Japan visa - General Information
Short term Japan visa
It is perfectly understandable that for a number of people the current Japan visa system may seem overly complicated and difficult to grasp. That is why we prepared a lot of useful information, that may be interesting for those looking for a way to move to Japan as well as those already residing here.
First of all, if you need to come to Japan for business meeting, Market Research or as a tourist, you can apply for a short term visa of Japan.
Be advised though, there’s a number of countries (e.g. European Union members) that have a special agreement with Japan. The so-called visa exemption rules apply to those countries’ nationals if they wish to come to Japan and stay here for up to 3 months (90 days).
In the page, you can find information on necessary documents to apply for Short Term Japan Visa and detailed instructions.
Moreover in the case you hope to apply for short term Japan visa to meet with me business purpose, you may be able to receive invitation letter from me.
As you may know, in the case you come to Japan with short term Japan visa, you can not engage in business activity.
You can make preparation to start your business in Japan. So you can enter into contract, advertise your business, purchase materials. But you can not meet with customers and sell your products or services. As for details, you can refer to this page. “Short term visa and Business activity in Japan“
Long term Japan visa
If you would like to find a job in Japan relating to your position and your current work experience you will need to acquire a work permit, the same goes for setting up a business in Japan and providing services with a Japanese company of our own. In both cases, you will need to take care of all kinds of formalities related to your residence status.
Remember that without an appropriate residence status it is illegal to provide services or be employed in Japan. Be careful not to get into trouble. We have already covered some topics on our blog:
It is a bit easier if you have the “haigusha” (配偶者) status — you are married to a Japanese National. Being a spouse visa holder you may engage in any type of work in Japan without restrictions. It also helps to speed your process of naturalization, provided that you wish to become a Japanese citizen.
However, just getting married is not enough, you have to obtain the so-called Certificate of Eligibility, COE (在留資格認定証明書), and it may take around 2 to 3 months to obtain this status before you can apply for a spouse visa at your local Japanese consulate.
Take a look at the list of documents you will certainly need — Getting the “Spouse of a Japanese National” status.
Long term Japan visa holders
As you may know, the Japanese law currently in force is rather strict, when it comes to getting a job that is outside of your visa-type, which makes life quite hard for everyone, who’s looking for a side-job or a part-time job.
There is a solution however called colloquially “a part-time job permit”. Or as it is known in Japan — 資格外活動許可 (shikakugai katsudō kyoka).
So if you would like to engage in any type of activity, that is not permitted by your current status of residence (e.g. you are a “specialist in humanities” but would like to work as a dancer part-time), you can apply for a part-time job permit.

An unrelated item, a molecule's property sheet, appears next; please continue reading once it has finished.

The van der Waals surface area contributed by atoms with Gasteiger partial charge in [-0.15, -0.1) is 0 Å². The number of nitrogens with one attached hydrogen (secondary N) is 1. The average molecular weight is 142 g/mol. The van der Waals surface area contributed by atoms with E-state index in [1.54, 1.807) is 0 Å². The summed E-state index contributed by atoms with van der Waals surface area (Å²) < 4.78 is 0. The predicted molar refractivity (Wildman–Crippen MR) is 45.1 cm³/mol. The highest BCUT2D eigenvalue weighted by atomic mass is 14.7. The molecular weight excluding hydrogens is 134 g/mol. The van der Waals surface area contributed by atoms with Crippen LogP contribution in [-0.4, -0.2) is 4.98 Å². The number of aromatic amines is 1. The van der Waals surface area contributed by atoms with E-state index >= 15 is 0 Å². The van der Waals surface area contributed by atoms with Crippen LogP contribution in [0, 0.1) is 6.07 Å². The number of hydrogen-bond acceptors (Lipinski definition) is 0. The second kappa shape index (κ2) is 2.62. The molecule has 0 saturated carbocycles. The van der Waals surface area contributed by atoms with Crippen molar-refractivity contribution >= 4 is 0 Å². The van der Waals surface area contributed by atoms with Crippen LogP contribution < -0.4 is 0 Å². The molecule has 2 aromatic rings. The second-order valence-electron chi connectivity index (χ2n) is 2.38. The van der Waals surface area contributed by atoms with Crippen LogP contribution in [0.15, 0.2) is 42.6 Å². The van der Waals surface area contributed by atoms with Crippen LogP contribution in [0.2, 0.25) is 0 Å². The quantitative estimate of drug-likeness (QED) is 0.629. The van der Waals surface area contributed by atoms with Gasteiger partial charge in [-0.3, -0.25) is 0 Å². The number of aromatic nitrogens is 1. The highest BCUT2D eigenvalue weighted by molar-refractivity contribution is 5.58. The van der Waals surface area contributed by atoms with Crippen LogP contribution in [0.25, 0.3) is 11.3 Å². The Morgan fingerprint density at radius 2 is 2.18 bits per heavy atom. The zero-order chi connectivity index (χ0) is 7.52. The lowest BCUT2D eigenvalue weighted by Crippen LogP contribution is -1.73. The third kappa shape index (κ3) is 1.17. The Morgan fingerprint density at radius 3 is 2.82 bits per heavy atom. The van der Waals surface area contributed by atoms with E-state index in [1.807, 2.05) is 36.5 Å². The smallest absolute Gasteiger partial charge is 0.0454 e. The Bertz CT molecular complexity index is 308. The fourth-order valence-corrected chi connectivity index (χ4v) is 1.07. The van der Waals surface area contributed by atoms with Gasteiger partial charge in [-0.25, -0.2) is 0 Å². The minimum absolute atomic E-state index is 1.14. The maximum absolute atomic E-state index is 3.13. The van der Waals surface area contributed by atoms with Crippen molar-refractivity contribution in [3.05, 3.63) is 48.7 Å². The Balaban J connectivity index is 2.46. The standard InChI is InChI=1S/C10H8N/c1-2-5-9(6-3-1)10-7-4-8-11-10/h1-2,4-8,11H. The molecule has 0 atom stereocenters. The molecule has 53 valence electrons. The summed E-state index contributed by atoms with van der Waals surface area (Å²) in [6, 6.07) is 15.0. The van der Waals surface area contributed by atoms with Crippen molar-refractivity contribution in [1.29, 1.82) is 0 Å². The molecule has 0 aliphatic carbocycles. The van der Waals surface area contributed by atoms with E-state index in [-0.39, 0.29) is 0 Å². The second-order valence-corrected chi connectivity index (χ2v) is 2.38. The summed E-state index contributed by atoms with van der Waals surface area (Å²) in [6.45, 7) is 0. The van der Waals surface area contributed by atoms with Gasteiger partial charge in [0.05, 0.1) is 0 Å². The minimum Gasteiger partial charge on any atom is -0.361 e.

However the situation gets a bit trickier if you are a long-term Japan visa holder (e.g. a Japanese resident) and you wish to change jobs completely. Meaning: you moved to Japan as an engineer, but decided to pursue a career as an English teacher. Remember, that legally you cannot do that, as it is likely not permitted by your current status of residence.
Therefore your only solution is to change your residence status category. Take a look at our blog entry on How to change your residence status category in Japan for more details.
Permanent residency in Japan
Similar to any other country in the world, If you have lived in Japan long enough without any sort of problems, you will be eligible to apply for permanent resident status — that is also known among many expats under its Japanese name “eijūken” (永住権).
You will be able to work any type of work without restriction and you won’t have to visit your local immigration office to apply for an extension and to renew your visa. We have already covered this topic on our blog — How to become a permanent resident in Japan.
If you fulfill all the requirements under the current Japanese Nationality Law and you are ready to give up your original citizenship (dual-citizenship is not allowed in Japan, as it is in some countries in Europe), you can undergo the process of naturalization and become a Japanese citizen.
You need to have lived (Continuously) in Japan for a period of no less than 5 years and need to have sufficient capital or skills to support yourself in Japan. Moreover, you have to be at least 20 years of age and must have a history of good behavior. So having a criminal record in Japan is out of the question.
It is a little bit easier (some requirements are less strict) if you are a spouse of a Japanese national — How to become a naturalized Japanese citizen.
Reentry Permit and Japan VISA
Assumed that you have status of residence in Japan, but hope to leave Japan for a while (it may be because of covid-19). You will return to Japan several weeks or months later.
In that case when you depart from Japan, you will need to obtain Reentry Permit of Japan. Otherwise, your status of residence in Japan may become void.
So you can refer to this page about “How to obtain Reentry Permit of Japan“.
Got some additional questions? Perhaps you need some assistance with your visa or your current residence status? Get in touch with us, by using the email address provided below:
Other than articles mentioned above, you can find many articles (I am spending many days to write it down…..You can find it “blog of Japan“)